Structural: Focus on TAVR
The aim of this study was to evaluate the prognostic impact of left ventricular ejection fraction (LVEF) in patients with severe aortic stenosis (AS).
The prognostic impact of LVEF in severe AS remains controversial.
Among 3,815 consecutive patients with severe AS enrolled in the CURRENT AS (Contemporary Outcomes After Surgery and Medical Treatment in Patients With Severe Aortic Stenosis) registry, the present study population consisted of 3,794 patients after excluding 21 patients without LVEF data. Patients were divided into 4 groups according to LVEF at index echocardiography (<50%, 50% to 59%, 60% to 69%, and ≥70%; conservative strategy: n = 388, n = 390, n = 1,025, and n = 800; initial aortic valve replacement strategy: n = 206, n = 170, n = 375, and n = 440). Echocardiographic data were site reported, and there was no echocardiography core laboratory.
In the conservative group, the cumulative 5-year incidence of the primary outcome measure (a composite of aortic valve–related death or heart failure hospitalization) was significantly higher in patients with LVEFs <50% and 50% to 59% than in those with LVEFs 60% to 69% and ≥70% (72.3%, 58.4%, 38.7%, and 35.0%, respectively, p < 0.001), whereas in the initial aortic valve replacement group, the negative effect of low LVEF was markedly attenuated (20.2%, 20.3%, 17.7%, and 12.4%, respectively, p = 0.03). After adjusting for confounders, LVEF <50% (hazard ratio: 1.82; 95% confidence interval: 1.44 to 2.28; p < 0.001) and 50% to 59% (hazard ratio: 1.77; 95% confidence interval: 1.42 to 2.20; p < 0.001) but not 60% to 69% (hazard ratio: 1.14; 95% confidence interval: 0.94 to 1.39; p = 0.17) were independently associated with poorer outcomes compared with LVEF ≥70% (reference) in the conservative group. In the initial aortic valve replacement group, the adjusted risk for the primary outcome measure was not significantly different across the 4 LVEF groups.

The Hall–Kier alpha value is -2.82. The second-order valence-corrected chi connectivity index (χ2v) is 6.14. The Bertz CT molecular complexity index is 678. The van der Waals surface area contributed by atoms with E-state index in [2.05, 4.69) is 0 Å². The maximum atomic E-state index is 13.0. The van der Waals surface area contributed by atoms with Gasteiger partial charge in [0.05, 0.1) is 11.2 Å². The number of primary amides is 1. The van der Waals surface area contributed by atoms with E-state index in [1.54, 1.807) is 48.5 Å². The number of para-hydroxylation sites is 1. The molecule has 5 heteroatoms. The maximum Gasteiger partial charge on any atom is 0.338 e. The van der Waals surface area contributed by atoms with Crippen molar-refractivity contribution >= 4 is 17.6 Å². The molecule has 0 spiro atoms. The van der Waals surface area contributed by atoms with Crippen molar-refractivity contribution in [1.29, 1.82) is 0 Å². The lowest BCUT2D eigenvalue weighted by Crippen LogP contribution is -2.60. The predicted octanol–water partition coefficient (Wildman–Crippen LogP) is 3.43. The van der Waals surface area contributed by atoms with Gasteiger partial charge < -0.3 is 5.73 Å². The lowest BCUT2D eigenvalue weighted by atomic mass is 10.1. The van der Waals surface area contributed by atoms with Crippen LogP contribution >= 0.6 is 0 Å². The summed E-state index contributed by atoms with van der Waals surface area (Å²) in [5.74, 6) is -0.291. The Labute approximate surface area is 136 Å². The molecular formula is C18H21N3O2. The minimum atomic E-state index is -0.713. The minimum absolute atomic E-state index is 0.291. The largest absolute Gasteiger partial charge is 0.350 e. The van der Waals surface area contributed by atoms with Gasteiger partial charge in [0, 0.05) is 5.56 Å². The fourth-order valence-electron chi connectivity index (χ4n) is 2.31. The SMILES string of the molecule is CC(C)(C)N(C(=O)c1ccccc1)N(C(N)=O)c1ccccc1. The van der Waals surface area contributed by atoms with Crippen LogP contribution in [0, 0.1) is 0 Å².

This study demonstrates that survival in patients with severe AS is impaired when LVEF is <60%, and these findings have implications for decision making with regard to the timing of surgical intervention.